What is Dupuytren's disease?
Dupuytren’s disease or Dupuytren’s contracture is a condition where scar-like tissue forms around the tendons right underneath the palm of the hand, which are allowing the fingers to grip. Over time, this tissue continues to thicken and if the disease progresses significantly, the hand will not be able to extend your fingers.
The first symptoms of Dupuytren’s contracture are the growth of small lumps in the palm of the hand, thickness of the skin and tenderness around the palm. The first finger to be affected is the ring finger, followed by the middle and little finger.
Undergoing surgery for Dupuytren’s disease will allow fingers to be straighter and your hand will be functional again.
Are there any alternatives to the surgery?
Some mild forms of the disease can be treated non-surgically with either radiation therapy or injections. The injection uses a newly available medicine that dissolves the bands of tight tissue but this is not appropriate for all affected hands. Find out more about the injection treatment.
What will happen during my hand surgery consultation?
When you meet with your consultant surgeon they'll ensure that you have the opportunity to ask any questions you may have about your hand surgery, they'll discuss with you what'll happen before, during and after the procedure and any pain you might have. Take this time with your consultant surgeon to ensure your mind is put at rest.
What does hand surgery for Dupuytren's disease involve?
Your consultant will explain the options of surgery that are suitable for you – this will depend on the severity of your contractures. This procedure removes the diseased tissue from your palm and digits with the intention of allowing full straightening. Achieving a full correction depends on factors such as the severity of your angle of contracture, the other tissues involved, the length of time the digit has been bent and your post-operative rehabilitation.
There are a variety of different techniques under the umbrella term of fasciectomy. Some are simpler and involve taking away only the diseased fascia under the skin, but sometimes it is necessary to remove the skin as well and a small skin graft will be used to cover the affected area. Your surgeon will talk you through your options and help you decide which is the most appropriate for you.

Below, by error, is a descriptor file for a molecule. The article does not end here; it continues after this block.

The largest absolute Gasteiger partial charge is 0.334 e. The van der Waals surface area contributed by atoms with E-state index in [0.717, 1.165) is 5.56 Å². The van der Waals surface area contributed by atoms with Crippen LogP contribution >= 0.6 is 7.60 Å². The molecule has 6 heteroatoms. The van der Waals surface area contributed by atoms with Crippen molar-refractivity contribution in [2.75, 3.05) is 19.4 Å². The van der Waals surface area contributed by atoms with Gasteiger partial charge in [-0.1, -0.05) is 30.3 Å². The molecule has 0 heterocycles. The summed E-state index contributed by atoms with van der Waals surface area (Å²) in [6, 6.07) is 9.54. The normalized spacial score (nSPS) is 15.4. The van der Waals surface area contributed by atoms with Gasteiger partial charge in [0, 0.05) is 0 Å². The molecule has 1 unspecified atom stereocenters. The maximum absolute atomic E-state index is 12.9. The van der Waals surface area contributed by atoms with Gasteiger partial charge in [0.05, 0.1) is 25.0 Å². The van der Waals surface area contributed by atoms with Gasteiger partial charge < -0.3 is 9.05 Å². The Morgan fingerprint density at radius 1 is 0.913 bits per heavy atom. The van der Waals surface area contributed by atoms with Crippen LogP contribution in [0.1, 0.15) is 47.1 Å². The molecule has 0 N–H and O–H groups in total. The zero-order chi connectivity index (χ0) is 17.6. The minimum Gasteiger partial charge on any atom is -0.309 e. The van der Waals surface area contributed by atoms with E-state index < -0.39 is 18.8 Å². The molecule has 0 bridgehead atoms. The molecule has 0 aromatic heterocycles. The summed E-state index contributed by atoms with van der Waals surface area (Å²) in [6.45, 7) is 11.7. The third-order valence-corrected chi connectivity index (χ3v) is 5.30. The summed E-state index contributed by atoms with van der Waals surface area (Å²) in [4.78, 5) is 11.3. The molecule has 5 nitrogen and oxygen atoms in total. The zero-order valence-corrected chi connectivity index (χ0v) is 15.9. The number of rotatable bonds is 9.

What is Fasciectomy?
This procedure removes the diseased tissue to allow the digits to straighten again. Achieving a full correction depends on a few factors including the timing of the surgery in terms of your disease. A fasciotomy is carried out to treat more severe cases and it is more effective in the long term but also has more risks.
There are a variety of different ways a fasciotomy can be carried out: regional, segmental and dermofasciectomy. The surgery is carried under regional anaesthetic, and it can be performed as an outpatient procedure. Your surgeon will give you more information about the types of treatment that could work for you and whether they think a full correction is achievable.
What is needle Fasciotomy?
Needle fasciotomy or needle aponeurotomy has had considerable publicity in recent years. It is only appropriate for very specific presentations of Dupuytren’s in the palm of the hand, as it is unsafe and ineffective in the fingers. Your surgeon will be able to advise you whether your Dupuytren’s can be managed with this procedure.
With needle fasciotomy your recovery time will be quicker and there are lower risks of complications. It is recommended to people who are not able to have a more extensive surgery. However, the recurrence rate for Dupuytren's after a needle fasciotomy is quite high, with about 60% of people experiencing it after 3 to 5 years.
What complications can happen?
Any intervention presents a risk of general complications such as pain, bleeding, infection of the surgical wound and scarring.
Specific risks of the surgery for Dupuytren’s are:
- Injury to the small arteries in a finger
- Incomplete correction of the Dupuytren’s contracture
- Stiffness of the finger joints
- Wound-healing problems
- Rarely, a pain syndrome can result which may cause loss of use of the hand. This is a complication of all hand surgery and not specific to this condition.
Any risks will be discussed in full with the consultant surgeon ahead of the procedure.
How soon will I recover?
You should be able to go home the same day but occasionally a one night stay is recommended.
Post-operative hand therapy and specific exercises will ensure that you make a good recovery and minimise the scar tissue. This is very important as healing scar tissue can also make the fingers contract again. Once you have had surgery or injection treatment you still have Dupuytren’s disease and therefore there is always a chance of the contracture recurring.
You may be required to wear a hand splint in the beginning, especially during night time.
It can take some time for your hand to settle down after surgery, especially if you had a fasciotomy. The scars can be fairly thick at first.